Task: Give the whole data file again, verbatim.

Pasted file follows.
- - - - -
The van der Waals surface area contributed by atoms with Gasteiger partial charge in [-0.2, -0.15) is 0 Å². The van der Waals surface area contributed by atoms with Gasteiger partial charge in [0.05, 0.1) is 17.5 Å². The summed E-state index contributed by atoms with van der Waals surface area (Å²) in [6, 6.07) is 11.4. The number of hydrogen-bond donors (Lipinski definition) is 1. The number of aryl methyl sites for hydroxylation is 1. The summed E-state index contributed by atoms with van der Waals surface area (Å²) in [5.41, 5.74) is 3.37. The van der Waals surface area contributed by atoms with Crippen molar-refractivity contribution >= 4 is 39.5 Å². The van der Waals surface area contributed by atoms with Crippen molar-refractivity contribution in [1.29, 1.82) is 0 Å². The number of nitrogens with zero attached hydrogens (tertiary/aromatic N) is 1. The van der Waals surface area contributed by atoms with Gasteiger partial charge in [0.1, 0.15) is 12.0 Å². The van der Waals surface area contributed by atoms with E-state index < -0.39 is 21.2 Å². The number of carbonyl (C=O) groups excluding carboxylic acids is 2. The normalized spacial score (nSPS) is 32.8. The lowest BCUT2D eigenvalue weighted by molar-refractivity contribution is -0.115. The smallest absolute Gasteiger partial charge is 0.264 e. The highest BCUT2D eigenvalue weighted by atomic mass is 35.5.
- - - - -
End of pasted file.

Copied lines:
The van der Waals surface area contributed by atoms with Gasteiger partial charge in [-0.2, -0.15) is 0 Å². The van der Waals surface area contributed by atoms with Gasteiger partial charge in [0.05, 0.1) is 17.5 Å². The summed E-state index contributed by atoms with van der Waals surface area (Å²) in [6, 6.07) is 11.4. The number of hydrogen-bond donors (Lipinski definition) is 1. The number of aryl methyl sites for hydroxylation is 1. The summed E-state index contributed by atoms with van der Waals surface area (Å²) in [5.41, 5.74) is 3.37. The van der Waals surface area contributed by atoms with Crippen molar-refractivity contribution >= 4 is 39.5 Å². The van der Waals surface area contributed by atoms with Crippen molar-refractivity contribution in [1.29, 1.82) is 0 Å². The number of nitrogens with zero attached hydrogens (tertiary/aromatic N) is 1. The van der Waals surface area contributed by atoms with Gasteiger partial charge in [0.1, 0.15) is 12.0 Å². The van der Waals surface area contributed by atoms with E-state index < -0.39 is 21.2 Å². The number of carbonyl (C=O) groups excluding carboxylic acids is 2. The normalized spacial score (nSPS) is 32.8. The lowest BCUT2D eigenvalue weighted by molar-refractivity contribution is -0.115. The smallest absolute Gasteiger partial charge is 0.264 e. The highest BCUT2D eigenvalue weighted by atomic mass is 35.5.